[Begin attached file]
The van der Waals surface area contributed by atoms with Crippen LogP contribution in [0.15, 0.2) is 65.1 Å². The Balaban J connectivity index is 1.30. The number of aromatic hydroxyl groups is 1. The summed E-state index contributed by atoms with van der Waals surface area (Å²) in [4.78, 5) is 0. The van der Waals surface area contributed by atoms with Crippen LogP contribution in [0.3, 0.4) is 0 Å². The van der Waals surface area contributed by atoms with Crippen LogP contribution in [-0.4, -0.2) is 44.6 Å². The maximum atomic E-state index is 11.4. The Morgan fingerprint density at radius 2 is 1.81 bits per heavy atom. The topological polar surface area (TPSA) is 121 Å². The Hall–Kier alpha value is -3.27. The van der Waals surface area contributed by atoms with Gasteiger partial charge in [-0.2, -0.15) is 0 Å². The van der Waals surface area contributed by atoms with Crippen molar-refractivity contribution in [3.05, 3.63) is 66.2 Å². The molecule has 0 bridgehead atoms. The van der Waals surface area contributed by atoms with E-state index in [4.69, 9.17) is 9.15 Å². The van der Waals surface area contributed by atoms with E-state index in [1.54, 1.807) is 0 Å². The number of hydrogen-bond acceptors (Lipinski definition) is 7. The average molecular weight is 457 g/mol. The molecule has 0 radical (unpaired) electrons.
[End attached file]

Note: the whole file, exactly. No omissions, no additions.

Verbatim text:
The van der Waals surface area contributed by atoms with Crippen LogP contribution in [0.15, 0.2) is 65.1 Å². The Balaban J connectivity index is 1.30. The number of aromatic hydroxyl groups is 1. The summed E-state index contributed by atoms with van der Waals surface area (Å²) in [4.78, 5) is 0. The van der Waals surface area contributed by atoms with Crippen LogP contribution in [0.3, 0.4) is 0 Å². The van der Waals surface area contributed by atoms with Crippen LogP contribution in [-0.4, -0.2) is 44.6 Å². The maximum atomic E-state index is 11.4. The Morgan fingerprint density at radius 2 is 1.81 bits per heavy atom. The topological polar surface area (TPSA) is 121 Å². The Hall–Kier alpha value is -3.27. The van der Waals surface area contributed by atoms with Gasteiger partial charge in [-0.2, -0.15) is 0 Å². The van der Waals surface area contributed by atoms with Crippen molar-refractivity contribution in [3.05, 3.63) is 66.2 Å². The molecule has 0 bridgehead atoms. The van der Waals surface area contributed by atoms with E-state index in [4.69, 9.17) is 9.15 Å². The van der Waals surface area contributed by atoms with E-state index in [1.54, 1.807) is 0 Å². The number of hydrogen-bond acceptors (Lipinski definition) is 7. The average molecular weight is 457 g/mol. The molecule has 0 radical (unpaired) electrons.